Latest 2020 forecasts from the EC indicate the bloc’s economy will fall 7.7%, with inflation down to 0.2%, as the so called PIGSs’ economies are expected to fare worse than most. Portugal’s GDP is expected to lose 8.0%, driven by shrinking fixed investment, a major downturn in its vitally important tourism sector and lower consumer spending. Italy, which is the EU country that has suffered most Covid-19 deaths, is forecast to witness a 9.5% decline this year and its budget deficit will balloon from 1.6% of its GDP in 2019 to an expected 11.1%; the country will see its public debt jump from 134.8% to 158.9% of GDP. Greece is the country forecast to contract most with a 9.7% dip in the country’s 2020 GDP. Meanwhile Spain’s budget deficit will also skyrocket from 2.8% to over 10.0%, as its economy declines by 9.4%. It is expected that, at the other end of the scale, countries including Luxembourg, Malta and Austria will come out a little better than average.  On the macro level, investment will slump by 13.3%, budget deficits will jump from 0.6% to 8.5% of GDP and public debt will increase 16.7% to 102.7% of GDP in 2020.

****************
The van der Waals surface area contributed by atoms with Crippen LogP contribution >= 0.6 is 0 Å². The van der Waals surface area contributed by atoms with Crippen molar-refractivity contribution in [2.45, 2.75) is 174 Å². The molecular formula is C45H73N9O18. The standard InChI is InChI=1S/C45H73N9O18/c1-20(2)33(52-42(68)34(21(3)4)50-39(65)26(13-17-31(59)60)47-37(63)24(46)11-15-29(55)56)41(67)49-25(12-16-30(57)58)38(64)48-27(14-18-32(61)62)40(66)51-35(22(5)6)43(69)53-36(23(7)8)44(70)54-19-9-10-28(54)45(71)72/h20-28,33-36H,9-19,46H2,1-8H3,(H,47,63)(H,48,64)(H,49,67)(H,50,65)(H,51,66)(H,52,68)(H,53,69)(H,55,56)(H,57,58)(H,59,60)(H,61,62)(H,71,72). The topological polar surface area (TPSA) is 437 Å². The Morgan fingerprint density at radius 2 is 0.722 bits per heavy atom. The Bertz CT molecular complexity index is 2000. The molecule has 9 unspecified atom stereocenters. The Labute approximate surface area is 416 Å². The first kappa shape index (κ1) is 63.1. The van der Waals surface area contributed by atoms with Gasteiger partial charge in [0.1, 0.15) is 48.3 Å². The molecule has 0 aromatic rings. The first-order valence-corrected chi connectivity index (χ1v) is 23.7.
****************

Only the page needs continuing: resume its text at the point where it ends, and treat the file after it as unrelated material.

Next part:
Not all countries will come out of the recession the same way, or at the same time, as the depth of the recession will result in economies coming out in different manners and at different levels. For example, Germany has eased restrictions this week, whilst the UK has yet to decide; all things being equal point to the fact that Germany will come out of the recession the quicker of the two. Countries like Portugal are heavily reliant on tourism and indicators are that tourism will be slow to recover so the country may be slower to recover than say Luxembourg, with a much lower dependency on tourism. Germany was in a stronger economic position than Greece before the arrival of the pandemic and thus should be in a better position to recover quicker. The forecasts come with a caveat – the outcome could be a lot worse if Covid-19 runs longer and is more severe than currently envisaged. All bets will be off if the world is hit by a second wave.